Just a month ago, OnePlus was caught collecting personally identifiable data from phone owners through incredibly detailed analytics. While the company eventually reversed course on the data collection, another discovery has been made in the software of OnePlus phones. One developer found an application intended for factory testing, and through some investigation and reverse-engineering, was able to obtain root access using it.

 

The application in question is called 'EngineerMode,' which is intended to be used in factories to confirm that the device is working properly. We have confirmed it is installed on the OnePlus 3, 3T, and 5. It's even included on OxygenOS for the OnePlus One, but not the original CyanogenOS ROM.

The app can diagnose GPS, check the root status, perform a series of automated tests, and more. The developer found that by launching the 'DiagEnabled' activity found in the APK with a specified password, the device could actually be rooted:

After tearing apart the phone's libdoor.so library, he managed to obtain root access though bypassing the escalate and isEscalated methods in the DiagEnabled activity. With the help of a few cybersecurity experts, the required password was discovered, making rooting a OnePlus phone as easy as running a few commands.

He plans to release an app for rooting OnePlus devices sometime today, and we'll update the post when it is released. While this might sound exciting, due to the possibility of obtaining root access without unlocking the phone, this actually has serious security repercussions. While it's likely not possible for any random app to obtain root with this method, as the commands can only be run through ADB, this could be used in conjunction with another vulnerability (like this one) to cause harm.

The chance of this already having been exploited is probably low, but it's still a massive risk to users. Carl Pei, co-founder of OnePlus, has said the company is looking into it:

We've also reached out to OnePlus for comment. In the meantime, you should probably avoid installing any sketchy-looking apps. Hopefully OnePlus will remove the application from its devices with an update, all the way back to the OnePlus One.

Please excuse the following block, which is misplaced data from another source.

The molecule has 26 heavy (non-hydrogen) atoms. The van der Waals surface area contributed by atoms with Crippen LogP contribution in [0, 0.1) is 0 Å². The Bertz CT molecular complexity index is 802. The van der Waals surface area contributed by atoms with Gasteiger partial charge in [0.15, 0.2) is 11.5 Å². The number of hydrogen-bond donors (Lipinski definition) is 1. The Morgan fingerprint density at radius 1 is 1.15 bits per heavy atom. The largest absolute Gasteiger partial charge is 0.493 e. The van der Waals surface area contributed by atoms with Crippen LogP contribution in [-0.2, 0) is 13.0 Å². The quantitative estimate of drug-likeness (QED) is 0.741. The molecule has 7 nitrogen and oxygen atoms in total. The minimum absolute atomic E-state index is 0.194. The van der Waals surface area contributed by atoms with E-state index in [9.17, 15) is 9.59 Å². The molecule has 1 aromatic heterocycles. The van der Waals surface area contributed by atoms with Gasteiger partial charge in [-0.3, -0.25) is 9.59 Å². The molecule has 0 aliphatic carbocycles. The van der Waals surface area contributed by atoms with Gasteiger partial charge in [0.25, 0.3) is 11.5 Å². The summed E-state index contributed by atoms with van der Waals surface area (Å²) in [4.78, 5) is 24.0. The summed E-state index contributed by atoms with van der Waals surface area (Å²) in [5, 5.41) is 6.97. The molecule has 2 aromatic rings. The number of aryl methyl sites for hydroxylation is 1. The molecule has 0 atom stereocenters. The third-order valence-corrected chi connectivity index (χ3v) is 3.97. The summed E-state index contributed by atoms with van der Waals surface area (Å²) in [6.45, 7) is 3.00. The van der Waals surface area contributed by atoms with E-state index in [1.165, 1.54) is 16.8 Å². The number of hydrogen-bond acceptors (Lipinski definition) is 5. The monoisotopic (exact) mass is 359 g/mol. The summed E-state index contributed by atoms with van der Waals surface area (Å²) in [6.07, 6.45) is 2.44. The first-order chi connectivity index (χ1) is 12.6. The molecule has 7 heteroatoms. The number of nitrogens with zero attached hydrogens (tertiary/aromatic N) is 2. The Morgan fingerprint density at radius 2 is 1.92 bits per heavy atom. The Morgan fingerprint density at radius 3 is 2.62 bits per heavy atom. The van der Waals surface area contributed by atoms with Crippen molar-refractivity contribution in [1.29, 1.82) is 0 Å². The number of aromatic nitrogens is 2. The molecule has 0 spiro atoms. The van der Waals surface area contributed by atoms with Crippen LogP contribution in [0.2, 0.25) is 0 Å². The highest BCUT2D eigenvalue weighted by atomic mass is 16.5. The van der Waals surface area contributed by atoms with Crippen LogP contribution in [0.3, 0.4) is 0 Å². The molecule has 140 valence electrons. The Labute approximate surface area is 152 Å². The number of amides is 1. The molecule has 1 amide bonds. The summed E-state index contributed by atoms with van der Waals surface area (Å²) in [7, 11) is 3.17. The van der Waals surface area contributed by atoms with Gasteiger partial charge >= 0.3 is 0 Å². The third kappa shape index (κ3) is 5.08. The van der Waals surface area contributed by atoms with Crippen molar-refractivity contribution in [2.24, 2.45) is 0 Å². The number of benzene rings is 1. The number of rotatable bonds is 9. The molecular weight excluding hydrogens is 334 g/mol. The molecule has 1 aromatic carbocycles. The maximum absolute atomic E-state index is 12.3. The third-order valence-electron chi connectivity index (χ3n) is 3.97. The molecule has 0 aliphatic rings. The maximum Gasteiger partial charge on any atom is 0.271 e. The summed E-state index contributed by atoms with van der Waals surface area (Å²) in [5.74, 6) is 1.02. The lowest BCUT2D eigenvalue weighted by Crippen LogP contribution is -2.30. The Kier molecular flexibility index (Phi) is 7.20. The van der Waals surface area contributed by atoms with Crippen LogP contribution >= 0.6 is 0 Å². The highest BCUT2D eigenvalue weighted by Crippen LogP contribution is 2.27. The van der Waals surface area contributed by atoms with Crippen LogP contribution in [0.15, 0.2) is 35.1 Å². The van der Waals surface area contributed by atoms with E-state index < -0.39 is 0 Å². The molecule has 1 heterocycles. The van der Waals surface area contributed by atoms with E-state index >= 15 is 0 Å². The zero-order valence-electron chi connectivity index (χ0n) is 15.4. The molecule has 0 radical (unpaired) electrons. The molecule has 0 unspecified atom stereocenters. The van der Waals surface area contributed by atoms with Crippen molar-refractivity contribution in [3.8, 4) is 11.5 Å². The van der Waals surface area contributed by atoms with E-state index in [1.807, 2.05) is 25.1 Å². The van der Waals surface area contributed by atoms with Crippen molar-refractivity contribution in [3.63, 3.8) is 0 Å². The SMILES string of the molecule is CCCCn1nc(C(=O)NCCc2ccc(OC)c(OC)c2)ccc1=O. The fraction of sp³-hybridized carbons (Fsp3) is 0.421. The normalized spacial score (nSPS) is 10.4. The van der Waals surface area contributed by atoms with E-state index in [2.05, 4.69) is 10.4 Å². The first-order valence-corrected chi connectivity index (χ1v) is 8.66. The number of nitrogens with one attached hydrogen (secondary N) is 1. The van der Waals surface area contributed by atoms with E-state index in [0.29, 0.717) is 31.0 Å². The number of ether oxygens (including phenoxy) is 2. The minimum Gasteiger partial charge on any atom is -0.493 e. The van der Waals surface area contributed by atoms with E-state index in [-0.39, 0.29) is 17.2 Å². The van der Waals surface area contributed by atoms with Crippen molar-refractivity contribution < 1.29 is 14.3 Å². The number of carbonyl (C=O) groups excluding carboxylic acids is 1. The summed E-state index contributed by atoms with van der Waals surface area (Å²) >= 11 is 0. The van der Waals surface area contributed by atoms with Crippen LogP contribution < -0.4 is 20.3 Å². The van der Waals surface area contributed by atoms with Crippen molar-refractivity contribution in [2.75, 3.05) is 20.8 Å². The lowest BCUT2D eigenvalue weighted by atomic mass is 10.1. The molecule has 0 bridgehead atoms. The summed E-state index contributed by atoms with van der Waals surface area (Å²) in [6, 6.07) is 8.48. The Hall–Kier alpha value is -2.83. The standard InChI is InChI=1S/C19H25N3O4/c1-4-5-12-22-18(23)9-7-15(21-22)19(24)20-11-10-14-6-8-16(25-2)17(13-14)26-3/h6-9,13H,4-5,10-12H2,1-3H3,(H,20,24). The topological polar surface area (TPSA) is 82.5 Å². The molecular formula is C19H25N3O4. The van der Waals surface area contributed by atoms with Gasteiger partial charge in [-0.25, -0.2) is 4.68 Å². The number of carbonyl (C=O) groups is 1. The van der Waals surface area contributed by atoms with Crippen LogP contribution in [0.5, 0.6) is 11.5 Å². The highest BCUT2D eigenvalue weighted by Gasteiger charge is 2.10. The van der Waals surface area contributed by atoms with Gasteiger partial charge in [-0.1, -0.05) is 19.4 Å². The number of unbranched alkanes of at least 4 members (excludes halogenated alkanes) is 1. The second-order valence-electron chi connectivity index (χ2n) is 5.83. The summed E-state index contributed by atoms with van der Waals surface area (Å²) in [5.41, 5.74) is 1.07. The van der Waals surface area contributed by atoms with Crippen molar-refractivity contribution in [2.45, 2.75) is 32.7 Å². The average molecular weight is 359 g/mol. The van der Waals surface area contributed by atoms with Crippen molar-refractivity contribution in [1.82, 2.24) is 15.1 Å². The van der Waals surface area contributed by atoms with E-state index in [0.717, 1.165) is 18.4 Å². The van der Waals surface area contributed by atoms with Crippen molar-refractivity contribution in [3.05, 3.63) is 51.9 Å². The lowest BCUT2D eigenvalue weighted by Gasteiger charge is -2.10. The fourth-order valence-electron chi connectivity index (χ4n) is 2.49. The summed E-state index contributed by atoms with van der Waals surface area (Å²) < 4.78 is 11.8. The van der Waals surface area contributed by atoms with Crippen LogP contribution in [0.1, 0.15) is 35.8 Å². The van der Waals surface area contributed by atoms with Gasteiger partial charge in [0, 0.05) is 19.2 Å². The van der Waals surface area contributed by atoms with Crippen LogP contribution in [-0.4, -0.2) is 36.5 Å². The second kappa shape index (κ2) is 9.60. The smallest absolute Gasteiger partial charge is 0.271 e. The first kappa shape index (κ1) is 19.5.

NowSecure, a mobile security company that helped the developer find the password, has published a more detailed writeup about the backdoor. The post reveals that the poorly-hidden password was in fact "angela," possibly a "Mr. Robot" reference to character Angela Moss.

OnePlus has posted an official statement about the EngineerMode app:

"Yesterday, we received a lot of questions regarding an apk found in several devices, including our own, named EngineerMode, and we would like to explain what it is. EngineerMode is a diagnostic tool mainly used for factory production line functionality testing and after sales support.

We’ve seen several statements by community developers that are worried because this apk grants root privileges. While, it can enable adb root which provides privileges for adb commands, it will not let 3rd-party apps access full root privileges. Additionally, adb root is only accessible if USB debugging, which is off by default, is turned on, and any sort of root access would still require physical access to your device.

While we don't see this as a major security issue, we understand that users may still have concerns and therefore we will remove the adb root function from EngineerMode in an upcoming OTA."

The saga continues, as Qualcomm has now released a statement about the EngineerMode APK:

"After an in-depth investigation, we have determined that the EngineerMode app in question was not authored by Qualcomm. Although remnants of some Qualcomm source code is evident, we believe that others built upon a past, similarly named Qualcomm testing app that was limited to displaying device information. EngineerMode no longer resembles the original code we provided."